Nintendo, S curves and S-ranks: The Gaming World's Innovating Elite
OK, before I get into the gaming-relevant part of this article, let’s have a little bit of innovation theory. Go on, you know you want it. It’s also quite important to have this information in the back of your head. It will be worth it — I promise.
What is innovation? One definition is that it is the process of translating an idea into a new product, service or experience that creates sustainable value for the end user (the gamer, in terms appropriate for us) and the business provider (Nintendo, Sony, Microsoft and so on). This will be inspired by the needs of the user, technology possibilities and the business opportunities available. So in essence, innovation in the context of videogaming is giving the gamer what they want, where allowable by available technology (it’s a Venn diagram!), as long as it also enables a company’s end goals to be met. Sounds fair enough.
Innovation is not a discrete thing, either. It exists on a spectrum. I think it’s worth taking a look at the spectra as a whole, end to end, before we head into the meat of this thesis:
These sorts of things are always better when coloured in with examples. An incremental innovation would be going from a PS4 to a PS4 Pro, or an Xbox One to an Xbox One X. You take something which works and improves it across various vectors — CPU power, GPU power, RAM, resolution output and so on. A transformational innovation of recent times could be where the Kinect was incorporated into the main console at the Xbox One’s launch, rather than as a separate brick.
Something game-changing is the introduction of 3D gaming — still the same thing but with a whole new way of making it cool. Democratising is perhaps the hardest to describe, but it’s bringing something to more people. A recent example of this might be the Xbox Games Pass — a flat fee bringing the opportunity to play many more games than would otherwise be manageable for your ordinary gaming hobbyist. The right-hand side of the spectrum is the creation of a new market; a new way to consume gaming. VR is an obvious example here, or portable gaming from back in the day.
What each of the last three types of innovation have in common is that they are disruptive. They are not just iterating on what’s out there, but creating something different, new and exciting which if done well makes folk stand up and think “oooh!”. The former are examples of incremental innovation. Both incremental and disruptive innovation are important, and can lead to the same end result — delight for the gamer and the business. Neither is mutually exclusive, either. One, or both, can form part of a company’s strategy if they believe it’s the right way to meet their ultimate objective(s).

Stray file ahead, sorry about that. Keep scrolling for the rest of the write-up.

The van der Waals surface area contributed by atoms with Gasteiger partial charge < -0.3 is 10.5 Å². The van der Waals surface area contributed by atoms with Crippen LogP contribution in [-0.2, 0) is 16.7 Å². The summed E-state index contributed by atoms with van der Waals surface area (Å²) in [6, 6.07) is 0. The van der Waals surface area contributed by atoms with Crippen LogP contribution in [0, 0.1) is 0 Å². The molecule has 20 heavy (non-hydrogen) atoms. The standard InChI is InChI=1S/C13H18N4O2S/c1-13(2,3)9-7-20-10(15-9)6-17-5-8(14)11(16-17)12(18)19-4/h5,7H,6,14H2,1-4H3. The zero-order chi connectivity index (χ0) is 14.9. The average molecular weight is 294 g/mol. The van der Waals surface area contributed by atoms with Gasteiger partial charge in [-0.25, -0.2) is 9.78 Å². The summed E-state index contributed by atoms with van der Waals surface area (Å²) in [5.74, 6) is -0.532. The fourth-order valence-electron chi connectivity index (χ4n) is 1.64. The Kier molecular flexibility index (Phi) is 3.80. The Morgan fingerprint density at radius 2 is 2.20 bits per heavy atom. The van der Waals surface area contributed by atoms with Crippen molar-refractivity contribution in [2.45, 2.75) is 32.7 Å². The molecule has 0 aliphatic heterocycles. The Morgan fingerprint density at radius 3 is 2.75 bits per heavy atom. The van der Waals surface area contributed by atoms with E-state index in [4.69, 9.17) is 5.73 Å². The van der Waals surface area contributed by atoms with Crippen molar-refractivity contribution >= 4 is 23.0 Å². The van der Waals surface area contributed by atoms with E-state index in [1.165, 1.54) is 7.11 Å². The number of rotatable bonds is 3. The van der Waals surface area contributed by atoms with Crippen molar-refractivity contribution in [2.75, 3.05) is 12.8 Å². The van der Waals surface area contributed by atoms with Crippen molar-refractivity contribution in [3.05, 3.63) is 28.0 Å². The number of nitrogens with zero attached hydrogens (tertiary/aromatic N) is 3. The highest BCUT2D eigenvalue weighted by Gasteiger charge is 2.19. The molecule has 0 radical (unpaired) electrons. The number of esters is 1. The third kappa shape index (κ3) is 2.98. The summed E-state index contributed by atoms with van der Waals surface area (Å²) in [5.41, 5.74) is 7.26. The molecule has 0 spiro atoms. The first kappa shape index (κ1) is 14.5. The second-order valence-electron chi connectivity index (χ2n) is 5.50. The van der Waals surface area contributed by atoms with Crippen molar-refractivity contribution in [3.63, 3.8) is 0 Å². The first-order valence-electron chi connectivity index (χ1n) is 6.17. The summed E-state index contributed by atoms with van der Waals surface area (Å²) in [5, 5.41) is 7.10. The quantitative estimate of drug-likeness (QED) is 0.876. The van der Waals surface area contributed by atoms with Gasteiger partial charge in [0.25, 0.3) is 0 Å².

The console arms race — the push to up the polygons and megaflops — is incremental innovation. Sony and Microsoft who play this game are extending the S curve that exists today. An S curve is a way to think about any kind of innovation, and specifically its lifecycle. In this case we’re talking about the overall power of a machine as the innovation, even though processing power as a concept is ages old and probably doesn’t seem like an innovation.
Nintendo long ago jumped off of this curve. They made a strategic choice. They decided they couldn’t win this game, or perhaps there wasn’t enough value in it for them, or they just didn’t think it was the right way to go about their job of making something great for the gamer. It was with the Wii U, after the GameCube, that they went their own way with their own, new, S curve. With the Wii the innovation was motion control. This was game-changing — a new vector. The launch of the Wii was its emergence, and the Wii’s lifetime sales show the ascent. Maturity is probably when the PS Move and Kinect came into play. The demise of the Kinect and the fact that Sony seems to have forgotten the PS Move exists (except in the context of VR — and that’s another story) suggests we’re well into the decline phase of that particular innovation. There’s little to no value there.
With the Wii U, Nintendo was trying to create another S curve, but their execution was poor. This was fixed with the Switch. What is the innovation? What’s the new S curve? Home and portable gaming as one. I think here we have something which is transformational — there is no trade-off between home gaming, and gaming on the move. They are one and the same, so folks who really want to play that amazing new Zelda on the tube, or kick angel and demon butts on their lunch break, as well as make sure they get the same experience folks are on their big TVs, can all do so. But it’s democratising as well. More people can play the games they want to. There is no choice between a mains-powered machine and the battery operated alternative. You don’t have to pick one or the other if you only have the cash for one. You don’t have to say “I’ll pick that one despite the fact I’ll miss out on the latest Mario game”. More people with the advent of the Switch will play more of the triple-A games; fewer people will be missing out.
Only Nintendo does this. They once more own the space — the S curve is theirs alone to own and drive and win with, for now, at least. Nintendo innovates outside of the box more than any other games company. They disrupt the market and they improve where there’s value. Nintendo is the company which hits the S-rank time and time again from the start, rather than getting there after starting with a C+ and slowly, and incrementally, making their way to that elusive S. Nintendo truly is the gaming world’s innovating elite.